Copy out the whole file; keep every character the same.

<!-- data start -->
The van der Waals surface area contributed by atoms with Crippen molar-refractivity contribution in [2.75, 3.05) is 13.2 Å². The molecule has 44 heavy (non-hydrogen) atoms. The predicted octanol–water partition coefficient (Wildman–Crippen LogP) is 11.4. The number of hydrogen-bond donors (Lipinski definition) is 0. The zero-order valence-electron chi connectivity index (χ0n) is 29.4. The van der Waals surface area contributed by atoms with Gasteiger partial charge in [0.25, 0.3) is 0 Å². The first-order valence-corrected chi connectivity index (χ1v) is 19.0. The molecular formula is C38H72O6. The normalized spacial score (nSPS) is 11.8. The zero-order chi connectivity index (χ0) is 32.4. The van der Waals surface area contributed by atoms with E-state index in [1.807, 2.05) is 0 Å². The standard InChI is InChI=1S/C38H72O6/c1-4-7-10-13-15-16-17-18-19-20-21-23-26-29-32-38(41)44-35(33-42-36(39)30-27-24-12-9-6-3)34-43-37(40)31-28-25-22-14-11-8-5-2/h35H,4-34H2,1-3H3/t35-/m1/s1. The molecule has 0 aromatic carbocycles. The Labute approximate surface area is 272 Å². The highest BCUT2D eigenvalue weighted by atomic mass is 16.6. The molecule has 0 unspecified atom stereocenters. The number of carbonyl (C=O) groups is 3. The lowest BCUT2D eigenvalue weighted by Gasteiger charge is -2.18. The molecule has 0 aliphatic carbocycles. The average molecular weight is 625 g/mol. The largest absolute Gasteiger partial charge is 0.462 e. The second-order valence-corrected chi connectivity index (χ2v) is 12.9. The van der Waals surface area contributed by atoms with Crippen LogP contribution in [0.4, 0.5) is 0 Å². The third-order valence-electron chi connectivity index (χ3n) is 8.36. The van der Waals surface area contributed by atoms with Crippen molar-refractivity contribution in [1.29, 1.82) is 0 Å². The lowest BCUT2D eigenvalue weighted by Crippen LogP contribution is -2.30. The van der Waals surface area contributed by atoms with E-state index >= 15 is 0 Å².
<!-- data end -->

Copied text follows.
The van der Waals surface area contributed by atoms with Crippen molar-refractivity contribution in [2.75, 3.05) is 13.2 Å². The molecule has 44 heavy (non-hydrogen) atoms. The predicted octanol–water partition coefficient (Wildman–Crippen LogP) is 11.4. The number of hydrogen-bond donors (Lipinski definition) is 0. The zero-order valence-electron chi connectivity index (χ0n) is 29.4. The van der Waals surface area contributed by atoms with Gasteiger partial charge in [0.25, 0.3) is 0 Å². The first-order valence-corrected chi connectivity index (χ1v) is 19.0. The molecular formula is C38H72O6. The normalized spacial score (nSPS) is 11.8. The zero-order chi connectivity index (χ0) is 32.4. The van der Waals surface area contributed by atoms with E-state index in [1.807, 2.05) is 0 Å². The standard InChI is InChI=1S/C38H72O6/c1-4-7-10-13-15-16-17-18-19-20-21-23-26-29-32-38(41)44-35(33-42-36(39)30-27-24-12-9-6-3)34-43-37(40)31-28-25-22-14-11-8-5-2/h35H,4-34H2,1-3H3/t35-/m1/s1. The molecule has 0 aromatic carbocycles. The Labute approximate surface area is 272 Å². The highest BCUT2D eigenvalue weighted by atomic mass is 16.6. The molecule has 0 unspecified atom stereocenters. The number of carbonyl (C=O) groups is 3. The lowest BCUT2D eigenvalue weighted by Gasteiger charge is -2.18. The molecule has 0 aliphatic carbocycles. The average molecular weight is 625 g/mol. The largest absolute Gasteiger partial charge is 0.462 e. The second-order valence-corrected chi connectivity index (χ2v) is 12.9. The van der Waals surface area contributed by atoms with Crippen LogP contribution in [0.4, 0.5) is 0 Å². The third-order valence-electron chi connectivity index (χ3n) is 8.36. The van der Waals surface area contributed by atoms with Crippen molar-refractivity contribution in [1.29, 1.82) is 0 Å². The lowest BCUT2D eigenvalue weighted by Crippen LogP contribution is -2.30. The van der Waals surface area contributed by atoms with E-state index >= 15 is 0 Å².